Halloween had some good moments though, if entirely accidental. I’ll never forget trying to push through a packed throng only for it to part like the Red Sea to make way for a gurner sprinting through the UV lights who had clearly chewed her way through her glow stick, screaming like a banshee and puking radioactive-looking goo as she shrieked her way to the exit. There was the Londoner trying to gain access to a charity ball who told us on the door that he didn’t believe in charity, which let to me promptly not believing in him getting in. There was the kid with a bin on his head who said in an echo-y and metallic voice that he was Ned Kelly, only for us to discover it was the bin we used on the door for dumping drinks people arrived with in, one we hadn’t cleaned in, well, ever. There was the kid dressed as a clown who jumped out at one of security to go ‘boo’ and promptly got catapulted into next Halloween. The dude in full bondage gear who quite believably said he had no idea it was Halloween. The girl dressed as ‘Sexy Minion’ saying her boyfriend was ‘Gru’, but he was clearly not having it. And let us never forgot those who truly make an effort. It is almost OK when you really give a shit. Almost makes it worthwhile. And then you remember they are a grown adult and you hang your head in shame at the human race once again.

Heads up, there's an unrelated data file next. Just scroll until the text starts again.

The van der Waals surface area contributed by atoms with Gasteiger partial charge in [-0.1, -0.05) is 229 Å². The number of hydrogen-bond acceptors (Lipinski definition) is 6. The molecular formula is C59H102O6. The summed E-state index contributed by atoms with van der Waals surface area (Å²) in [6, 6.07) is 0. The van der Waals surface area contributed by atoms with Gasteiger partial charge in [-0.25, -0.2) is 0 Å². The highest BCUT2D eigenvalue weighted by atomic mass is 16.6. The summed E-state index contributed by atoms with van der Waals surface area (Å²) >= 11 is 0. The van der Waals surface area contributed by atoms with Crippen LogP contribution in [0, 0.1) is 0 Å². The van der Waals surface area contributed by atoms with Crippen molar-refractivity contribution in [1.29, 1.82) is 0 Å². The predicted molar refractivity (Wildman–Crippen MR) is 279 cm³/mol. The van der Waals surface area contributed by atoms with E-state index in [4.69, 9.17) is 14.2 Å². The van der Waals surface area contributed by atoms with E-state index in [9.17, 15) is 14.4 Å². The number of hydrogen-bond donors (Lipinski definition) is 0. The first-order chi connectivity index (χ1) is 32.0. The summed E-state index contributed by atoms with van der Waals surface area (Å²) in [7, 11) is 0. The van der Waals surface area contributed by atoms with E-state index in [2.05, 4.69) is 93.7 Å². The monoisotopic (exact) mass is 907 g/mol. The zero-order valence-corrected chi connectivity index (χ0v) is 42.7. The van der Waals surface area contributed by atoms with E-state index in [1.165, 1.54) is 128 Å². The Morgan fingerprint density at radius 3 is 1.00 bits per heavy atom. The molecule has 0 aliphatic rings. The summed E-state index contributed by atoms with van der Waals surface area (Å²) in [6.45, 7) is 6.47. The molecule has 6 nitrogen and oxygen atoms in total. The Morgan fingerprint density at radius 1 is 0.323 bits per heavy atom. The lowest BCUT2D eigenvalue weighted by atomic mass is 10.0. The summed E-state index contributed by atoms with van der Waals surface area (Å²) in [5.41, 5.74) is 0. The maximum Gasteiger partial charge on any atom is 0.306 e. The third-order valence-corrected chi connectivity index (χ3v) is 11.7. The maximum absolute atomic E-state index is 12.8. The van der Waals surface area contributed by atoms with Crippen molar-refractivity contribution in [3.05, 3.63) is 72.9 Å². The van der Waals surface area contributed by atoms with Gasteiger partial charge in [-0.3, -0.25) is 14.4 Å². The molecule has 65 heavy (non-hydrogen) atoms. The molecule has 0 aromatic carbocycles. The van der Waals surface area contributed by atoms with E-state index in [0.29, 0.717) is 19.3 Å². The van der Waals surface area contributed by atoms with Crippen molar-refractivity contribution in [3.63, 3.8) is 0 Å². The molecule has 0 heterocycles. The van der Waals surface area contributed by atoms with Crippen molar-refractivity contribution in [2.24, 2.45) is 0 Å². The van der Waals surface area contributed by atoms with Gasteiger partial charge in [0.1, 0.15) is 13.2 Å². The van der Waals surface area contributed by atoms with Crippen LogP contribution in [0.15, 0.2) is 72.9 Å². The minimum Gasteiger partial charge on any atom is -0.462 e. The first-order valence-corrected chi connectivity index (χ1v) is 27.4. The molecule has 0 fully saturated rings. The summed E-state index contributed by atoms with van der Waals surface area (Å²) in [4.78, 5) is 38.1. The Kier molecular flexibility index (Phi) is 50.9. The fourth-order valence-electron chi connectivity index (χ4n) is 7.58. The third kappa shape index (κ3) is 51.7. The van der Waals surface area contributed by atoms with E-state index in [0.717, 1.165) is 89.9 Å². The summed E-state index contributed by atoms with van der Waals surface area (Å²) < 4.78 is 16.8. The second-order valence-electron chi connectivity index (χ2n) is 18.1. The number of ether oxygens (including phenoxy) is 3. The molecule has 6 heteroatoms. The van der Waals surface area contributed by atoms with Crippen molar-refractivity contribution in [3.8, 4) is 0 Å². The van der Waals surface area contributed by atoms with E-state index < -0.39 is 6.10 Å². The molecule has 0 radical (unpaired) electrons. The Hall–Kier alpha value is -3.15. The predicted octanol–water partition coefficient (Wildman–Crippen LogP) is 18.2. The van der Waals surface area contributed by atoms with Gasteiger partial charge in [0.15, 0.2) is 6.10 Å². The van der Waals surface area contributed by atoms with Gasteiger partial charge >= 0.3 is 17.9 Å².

I don’t think there is anything that children enjoy that grownups will not now happily steal and completely ruin. Nothing is out of bounds for the infantilised manbabies we have become. And what a dreadful pooper you are if you pipe up with any objections. What a rotter. So that is my outfit every year now. I’ve come as an ageing grinch who wants stuff for kids to be all about kids again, who’d like to see the original pagan version get some props instead of the plastic American travesty. I’m a spooky spoiler here to ruin all the fun, and I know I’m not the only one. One of us could be sitting next to you right now. Woooo.
The Secret DJ is the author of three bestselling books about the music industry, available via all good outlets.